“The right thing to do with an economy that is moving towards full capacity and full strength is to deliver a budget surplus.” - Prime Minister Julia Gillard
In collaboration with The Drum, The Conversation is taking a good hard look at one of the apparent sacred cows of our current economic times: the budget surplus.
Is our Prime Minister correct? Do we really have to have a surplus? Why? Or is this just one of those things politicians say because they sound vaguely responsible?
Here’s what four leading academics made of the PM’s surplus claim:
Associate Professor Colin Rogers, School of Economics, University of Adelaide:
“The structural budget balance is an estimate of the budget balance excluding the cyclical factors. While media attention is paid to the cyclical budget, it is the structural budget balance that signal changes in fiscal policy. Few in the financial and political media fully understand this concept, and few academic economists are able to explain it coherently to a general audience. All federal budgets have a built-in structure that increases the tax revenue intake during booms while simultaneously reducing government expenditure and transfers – and vice versa during a recession.” Read full article
Professor John Wanna, director of research in public administration, Australian National University
“The surplus has become a sort of leitmotif of good government but it doesn’t need to be. We saw in 2008-09 governments were quite happy to run a deficit, and in those years they didn’t face a barrage of criticism because of the worries of business and the community generally around the global financial crisis.” Read full article.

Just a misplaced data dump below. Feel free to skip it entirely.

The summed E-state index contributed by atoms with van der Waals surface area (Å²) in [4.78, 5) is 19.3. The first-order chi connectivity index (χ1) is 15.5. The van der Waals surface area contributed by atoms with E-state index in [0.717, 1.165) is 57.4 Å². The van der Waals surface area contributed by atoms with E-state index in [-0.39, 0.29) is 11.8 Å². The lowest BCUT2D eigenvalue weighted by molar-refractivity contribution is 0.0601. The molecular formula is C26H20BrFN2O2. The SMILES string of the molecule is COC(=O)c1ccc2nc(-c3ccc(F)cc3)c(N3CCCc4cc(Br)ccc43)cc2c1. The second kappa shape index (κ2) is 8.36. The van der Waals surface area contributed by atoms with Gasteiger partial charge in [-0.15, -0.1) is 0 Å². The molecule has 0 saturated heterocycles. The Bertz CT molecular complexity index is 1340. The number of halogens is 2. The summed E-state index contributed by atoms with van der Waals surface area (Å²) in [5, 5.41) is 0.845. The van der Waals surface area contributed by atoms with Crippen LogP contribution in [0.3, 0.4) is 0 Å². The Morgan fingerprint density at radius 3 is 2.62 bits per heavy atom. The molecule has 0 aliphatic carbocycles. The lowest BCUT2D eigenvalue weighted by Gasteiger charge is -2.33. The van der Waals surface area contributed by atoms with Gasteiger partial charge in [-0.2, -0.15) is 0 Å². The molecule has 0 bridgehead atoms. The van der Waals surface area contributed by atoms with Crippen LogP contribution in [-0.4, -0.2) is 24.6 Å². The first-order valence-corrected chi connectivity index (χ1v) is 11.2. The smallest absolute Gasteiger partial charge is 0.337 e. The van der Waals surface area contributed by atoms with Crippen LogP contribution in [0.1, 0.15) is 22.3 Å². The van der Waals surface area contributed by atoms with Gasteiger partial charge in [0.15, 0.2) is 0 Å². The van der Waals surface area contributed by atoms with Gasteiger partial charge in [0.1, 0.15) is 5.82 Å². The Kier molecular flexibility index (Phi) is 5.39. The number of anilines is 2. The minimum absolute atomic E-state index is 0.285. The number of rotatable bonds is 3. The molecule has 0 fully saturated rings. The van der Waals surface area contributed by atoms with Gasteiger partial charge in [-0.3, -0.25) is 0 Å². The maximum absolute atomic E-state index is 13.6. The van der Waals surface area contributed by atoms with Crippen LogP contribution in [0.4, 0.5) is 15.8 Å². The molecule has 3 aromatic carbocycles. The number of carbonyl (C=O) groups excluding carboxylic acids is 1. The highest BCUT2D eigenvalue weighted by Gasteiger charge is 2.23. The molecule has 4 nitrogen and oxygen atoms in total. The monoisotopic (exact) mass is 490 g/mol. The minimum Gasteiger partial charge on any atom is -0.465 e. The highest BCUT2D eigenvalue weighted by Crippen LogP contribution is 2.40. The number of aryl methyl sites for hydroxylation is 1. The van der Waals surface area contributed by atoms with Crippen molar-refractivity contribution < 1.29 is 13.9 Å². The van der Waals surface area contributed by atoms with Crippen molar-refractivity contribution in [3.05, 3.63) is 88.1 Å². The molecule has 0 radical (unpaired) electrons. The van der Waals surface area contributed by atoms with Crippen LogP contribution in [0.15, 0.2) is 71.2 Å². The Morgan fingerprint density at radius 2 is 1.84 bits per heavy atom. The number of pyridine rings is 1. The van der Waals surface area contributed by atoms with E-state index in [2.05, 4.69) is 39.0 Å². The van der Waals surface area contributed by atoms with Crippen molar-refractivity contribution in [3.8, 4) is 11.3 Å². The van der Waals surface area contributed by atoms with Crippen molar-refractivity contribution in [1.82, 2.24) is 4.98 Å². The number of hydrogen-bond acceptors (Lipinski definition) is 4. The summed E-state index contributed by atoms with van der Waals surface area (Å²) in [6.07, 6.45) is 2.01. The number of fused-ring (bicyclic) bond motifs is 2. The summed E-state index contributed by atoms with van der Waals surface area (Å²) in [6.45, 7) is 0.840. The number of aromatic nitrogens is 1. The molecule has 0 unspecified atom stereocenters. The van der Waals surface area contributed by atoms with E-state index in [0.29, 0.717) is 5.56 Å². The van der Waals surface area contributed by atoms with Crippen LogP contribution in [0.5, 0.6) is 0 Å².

Tim Battin, Senior Lecturer, Faculty of Arts and Sciences, School of Humanities, University of New England
“For the past three decades, a period termed the neoliberal era, Australia has suffered increasingly from what some economists and various commentators have called "deficit fetishism”, a disease manifesting itself in a stated belief that a deficit is (almost) always to be avoided, while a surplus is (almost) always to be preferred. Despite the valiant efforts of some authoritative people to kill off this idea, it lives on. While there is room for legitimate disagreement among economic and social policy commentators about the degree and nature of budgetary shifts needed at any one time to take account of changing circumstances, deficit fetishism is simply mindless.“ Read full article.
Rhonda Sharp, Adjunct Professor, Education, Arts and Social Sciences, University of South Australia
There will be serious implications for different groups of people in society if we pursue this road towards surplus. Part of this depends on whether we are going to promote the surplus budget through spending cuts or tax increases because you get two very different impacts depending on which route you go down. There are consequences around what type of spending cuts the government makes… In the case of the deficit reduction, which is the focus of this budget, we are in danger of reversing trends towards gender equality.” Read full article.